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  • Poster presentation
  • Open Access

P107: Moving from standard alcoholic hand rub dispensers to a wireless LAN based system with continuous monitoring: evaluation after one year

  • 1,
  • 1, 2,
  • 3 and
  • 1
Antimicrobial Resistance and Infection Control20132 (Suppl 1) :P107

https://doi.org/10.1186/2047-2994-2-S1-P107

  • Published:

Keywords

  • Hand Hygiene
  • Hand Hygiene Compliance
  • Patient Room
  • Infection Control Program
  • Door Entry

Introduction

Improving hand hygiene compliance is a cornerstone of any infection control program. Manual observation temporarily improves adherence, but is time-consuming and rarely feasible long term. Electronic counting dispensers allowing real time assessment and feedback of hand hygiene events (HHE) are an effective tool for monitoring compliance 24/7/365.

Objectives

The aim of the study was to evaluate utility and acceptance, and to identify possible shortcomings of the Ingo-man Weco (Ophardt Hygienetechnik, Issum; Germany).

Methods

In January 2012 all dispensers (N=63) at a 13 bed hematology ward with approximately 100 transplantations/year were exchanged by Ingo-man Weco. The energy for the data transfer derived from pulling the lever of the dispenser, no battery is necessary or power lines. A built-in wireless recording equipment sending the information to a server. HHE event is defined as two activities maximum 2 seconds apart. All HHEs were continuously recorded from 03-09/12 and could be analyzed dispenser-, day-, shift-, localization-specifically. At the hematology ward about 280 patients referring to 3600 patient-days were cared for annually.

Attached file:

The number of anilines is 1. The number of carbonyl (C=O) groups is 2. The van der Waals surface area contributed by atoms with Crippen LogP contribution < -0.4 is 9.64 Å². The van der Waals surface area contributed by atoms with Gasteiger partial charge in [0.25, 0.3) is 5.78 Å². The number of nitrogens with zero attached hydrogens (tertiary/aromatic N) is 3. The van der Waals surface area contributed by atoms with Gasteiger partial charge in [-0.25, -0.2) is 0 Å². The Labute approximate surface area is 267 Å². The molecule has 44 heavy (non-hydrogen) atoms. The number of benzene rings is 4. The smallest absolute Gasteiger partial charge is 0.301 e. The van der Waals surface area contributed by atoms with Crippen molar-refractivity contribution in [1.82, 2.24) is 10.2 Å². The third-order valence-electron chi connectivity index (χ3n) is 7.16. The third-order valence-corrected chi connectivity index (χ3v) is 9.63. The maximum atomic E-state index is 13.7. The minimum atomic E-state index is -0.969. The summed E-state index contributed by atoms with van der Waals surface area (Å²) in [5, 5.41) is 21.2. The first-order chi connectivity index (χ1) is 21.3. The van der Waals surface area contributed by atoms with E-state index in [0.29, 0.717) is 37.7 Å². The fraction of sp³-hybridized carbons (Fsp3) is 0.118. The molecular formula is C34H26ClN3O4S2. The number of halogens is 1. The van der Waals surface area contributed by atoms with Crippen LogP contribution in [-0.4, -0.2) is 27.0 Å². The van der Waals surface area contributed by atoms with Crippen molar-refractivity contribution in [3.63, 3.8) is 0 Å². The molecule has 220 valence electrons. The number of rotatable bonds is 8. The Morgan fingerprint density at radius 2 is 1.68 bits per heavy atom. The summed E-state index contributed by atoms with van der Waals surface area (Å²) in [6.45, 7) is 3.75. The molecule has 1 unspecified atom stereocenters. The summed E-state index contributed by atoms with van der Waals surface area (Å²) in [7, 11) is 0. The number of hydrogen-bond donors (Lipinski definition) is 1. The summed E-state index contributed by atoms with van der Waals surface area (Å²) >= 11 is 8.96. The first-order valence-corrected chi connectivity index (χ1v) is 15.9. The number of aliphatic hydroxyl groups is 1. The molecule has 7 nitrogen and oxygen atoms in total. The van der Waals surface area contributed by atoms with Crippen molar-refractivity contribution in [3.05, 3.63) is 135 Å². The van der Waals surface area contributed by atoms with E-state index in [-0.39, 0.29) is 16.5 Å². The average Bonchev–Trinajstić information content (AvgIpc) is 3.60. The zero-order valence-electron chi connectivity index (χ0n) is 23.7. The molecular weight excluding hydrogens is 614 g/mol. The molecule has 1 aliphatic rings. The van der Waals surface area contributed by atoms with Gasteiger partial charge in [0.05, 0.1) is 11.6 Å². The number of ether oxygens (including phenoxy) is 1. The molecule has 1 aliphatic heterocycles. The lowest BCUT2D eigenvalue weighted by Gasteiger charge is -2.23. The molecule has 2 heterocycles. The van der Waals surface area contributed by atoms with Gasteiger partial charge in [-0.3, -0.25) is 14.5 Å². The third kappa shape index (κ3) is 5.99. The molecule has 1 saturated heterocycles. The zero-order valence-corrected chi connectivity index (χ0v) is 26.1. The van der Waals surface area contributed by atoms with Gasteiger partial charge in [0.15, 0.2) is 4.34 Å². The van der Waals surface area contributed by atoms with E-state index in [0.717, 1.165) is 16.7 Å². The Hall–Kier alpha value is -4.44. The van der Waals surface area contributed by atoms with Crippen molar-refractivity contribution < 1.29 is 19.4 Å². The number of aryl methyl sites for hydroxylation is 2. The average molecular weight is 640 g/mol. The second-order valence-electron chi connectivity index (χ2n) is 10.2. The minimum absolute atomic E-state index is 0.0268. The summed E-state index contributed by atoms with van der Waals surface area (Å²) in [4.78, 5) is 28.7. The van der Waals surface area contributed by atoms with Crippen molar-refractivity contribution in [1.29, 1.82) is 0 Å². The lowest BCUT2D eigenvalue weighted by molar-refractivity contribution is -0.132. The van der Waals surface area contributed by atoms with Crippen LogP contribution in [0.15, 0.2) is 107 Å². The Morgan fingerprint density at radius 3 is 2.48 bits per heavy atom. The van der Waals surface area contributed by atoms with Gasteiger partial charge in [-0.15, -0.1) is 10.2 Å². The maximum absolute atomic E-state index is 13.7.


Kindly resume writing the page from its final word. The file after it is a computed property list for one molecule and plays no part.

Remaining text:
Results

Overall, 3 dispenser were placed in the each patient room, 13 in the hallways, and 11 at nursing stations and others locations. The new devices were well accepted without handling problems. During the pilot phase, 13 dispensers with very low activities were identified and subsequently relocated.

During the 7-month lasting study, a total of 123’171 HHE could be documented. The majority (65’683/123’171; 53%) occurred at dispensers located at patient’s door entry. Only 8% (10276/123171) referred to dispensers located in the patient rooms.

Four (6%) dispensers went broken. Two of them were located at the laminar air flow benches, the damage was probably driven by the UV exposition.

Conclusion

The Ingo-man Weco is an easy to install and ready to use device, requiring no battery or power installation, that offers 24 /7/365 data on hand hygiene activities. It allows improving dispensers location, and continuous monitoring.

Disclosure of interest

None declared

Authors’ Affiliations

(1)
Infection Control, Unispital Basel, Basel, Switzerland
(2)
Infection Control & Infectious Diseases, University Hospital Aachen; RWTH Aachen, Aachen, Germany
(3)
Hematology, Unispital Basel, Basel, Switzerland

Copyright

© Batzer et al; licensee BioMed Central Ltd. 2013

This article is published under license to BioMed Central Ltd. This is an Open Access article distributed under the terms of the Creative Commons Attribution License (http://creativecommons.org/licenses/by/2.0), which permits unrestricted use, distribution, and reproduction in any medium, provided the original work is properly cited.

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